I was thinking of something the other day that I wanted to share with you. Twice recently, I’ve had a similar (almost identical) conversation with two very close good friends, one a man, the other a woman, both of them people I respect enormously. Both are people that everyone admires, on many fronts. Both are deep, serious, people with strong personal values. Both have impressive, very successful careers, in businesses they have built themselves. Both have studied hard, and by all normal standards, are high achievers who have accomplished a great deal professionally, and are highly successful. Additionally, both are in long marriages, with the same partners they started out with (not many people can claim that anymore), both have what would be considered today ‘large’ families, several children, and their children are all really lovely ‘kids’, some of them grown up now, and starting on their own lives and careers. Both of them are family people, and have strong family and personal values. I consider both honest, honorable people. Both are good, loving spouses, whom I admire in their marriages. And interestingly, both are religious, and attend religious services regularly. And both are people I truly admire, and many of us would consider role models. What was remarkable about my conversations with them was that both were deeply questioning themselves, and really undervaluing themselves, questioning if they were good parents, were getting really good results with their kids, were they successful enough in their marriages, were they good spouses, and questioning their success and careers. Both had serious doubts about themselves, which would stun me, and did, given everything I know about them. But what didn’t stun me is that I have heard the same things from other people at various times, and have questioned myself in very similar ways at times.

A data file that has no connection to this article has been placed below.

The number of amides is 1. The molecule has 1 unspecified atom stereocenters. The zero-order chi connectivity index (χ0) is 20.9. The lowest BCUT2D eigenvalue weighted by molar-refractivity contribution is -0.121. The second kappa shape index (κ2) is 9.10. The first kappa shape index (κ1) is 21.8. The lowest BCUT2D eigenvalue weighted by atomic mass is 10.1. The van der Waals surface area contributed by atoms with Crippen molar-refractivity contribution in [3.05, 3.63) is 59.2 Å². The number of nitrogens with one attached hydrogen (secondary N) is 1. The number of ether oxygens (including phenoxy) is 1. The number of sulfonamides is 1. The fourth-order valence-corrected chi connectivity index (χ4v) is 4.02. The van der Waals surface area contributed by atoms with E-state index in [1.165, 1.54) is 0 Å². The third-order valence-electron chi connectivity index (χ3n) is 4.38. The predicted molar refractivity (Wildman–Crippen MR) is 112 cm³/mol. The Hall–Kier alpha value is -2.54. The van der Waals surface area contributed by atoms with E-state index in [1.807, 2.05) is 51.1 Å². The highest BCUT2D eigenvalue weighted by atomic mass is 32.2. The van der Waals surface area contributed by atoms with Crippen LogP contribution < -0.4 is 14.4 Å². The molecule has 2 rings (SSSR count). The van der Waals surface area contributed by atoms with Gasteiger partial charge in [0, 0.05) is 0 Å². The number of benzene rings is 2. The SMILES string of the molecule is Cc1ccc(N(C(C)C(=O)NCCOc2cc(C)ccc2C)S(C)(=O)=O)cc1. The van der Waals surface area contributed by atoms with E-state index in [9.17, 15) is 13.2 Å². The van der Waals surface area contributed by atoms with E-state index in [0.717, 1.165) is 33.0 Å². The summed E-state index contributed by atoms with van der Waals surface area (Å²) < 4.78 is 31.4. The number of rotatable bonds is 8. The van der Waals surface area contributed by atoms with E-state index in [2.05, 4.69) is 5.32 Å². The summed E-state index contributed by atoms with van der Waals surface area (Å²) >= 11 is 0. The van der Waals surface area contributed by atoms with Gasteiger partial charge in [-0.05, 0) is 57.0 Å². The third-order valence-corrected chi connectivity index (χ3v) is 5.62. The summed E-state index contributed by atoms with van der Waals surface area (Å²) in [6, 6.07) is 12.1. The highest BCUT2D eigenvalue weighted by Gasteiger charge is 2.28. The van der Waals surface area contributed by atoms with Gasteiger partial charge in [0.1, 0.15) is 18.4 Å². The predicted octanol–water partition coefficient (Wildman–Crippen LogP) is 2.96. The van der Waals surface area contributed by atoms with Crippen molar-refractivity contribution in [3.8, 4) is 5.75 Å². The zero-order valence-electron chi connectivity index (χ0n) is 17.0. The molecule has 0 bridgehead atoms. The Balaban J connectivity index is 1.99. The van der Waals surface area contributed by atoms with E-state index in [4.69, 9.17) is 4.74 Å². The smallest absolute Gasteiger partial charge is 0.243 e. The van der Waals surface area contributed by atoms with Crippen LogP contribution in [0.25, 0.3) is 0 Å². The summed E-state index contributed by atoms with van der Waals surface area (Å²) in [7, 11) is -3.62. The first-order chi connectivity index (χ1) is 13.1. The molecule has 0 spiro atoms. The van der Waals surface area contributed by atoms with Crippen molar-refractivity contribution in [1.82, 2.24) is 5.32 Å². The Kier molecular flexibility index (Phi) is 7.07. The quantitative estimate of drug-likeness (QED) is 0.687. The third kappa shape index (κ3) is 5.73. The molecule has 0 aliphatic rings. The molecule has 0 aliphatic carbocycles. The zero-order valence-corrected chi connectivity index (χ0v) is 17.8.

I have wonderful kids whom I love dearly, more than anything on earth, and who love me. They are healthy, normal, upstanding, wholesome, honest, loving hard working young people, and yet I always question if I have done and given enough for them and to them. Have I been enough for them, and been a good parent? I much more easily see my flaws and failings than what I’ve done right. And I heard the same thing from those 2 friends in the last week, and others before them. I have been so blessed in my career, and have had a long successful career I work hard at—-and I work very hard—but do I work hard enough? Am I a good enough friend, person, human being, parent, writer?

What is so remarkable is that good people, who really strive hard to do well and do the right thing, and are really doing a great job on many fronts, so often doubt themselves and think they aren’t good enough. Other people look so much more ‘together’ to all of us. They seem to have all the answers, make the right decisions, look so much ‘cooler’, smarter, better than we look to ourselves.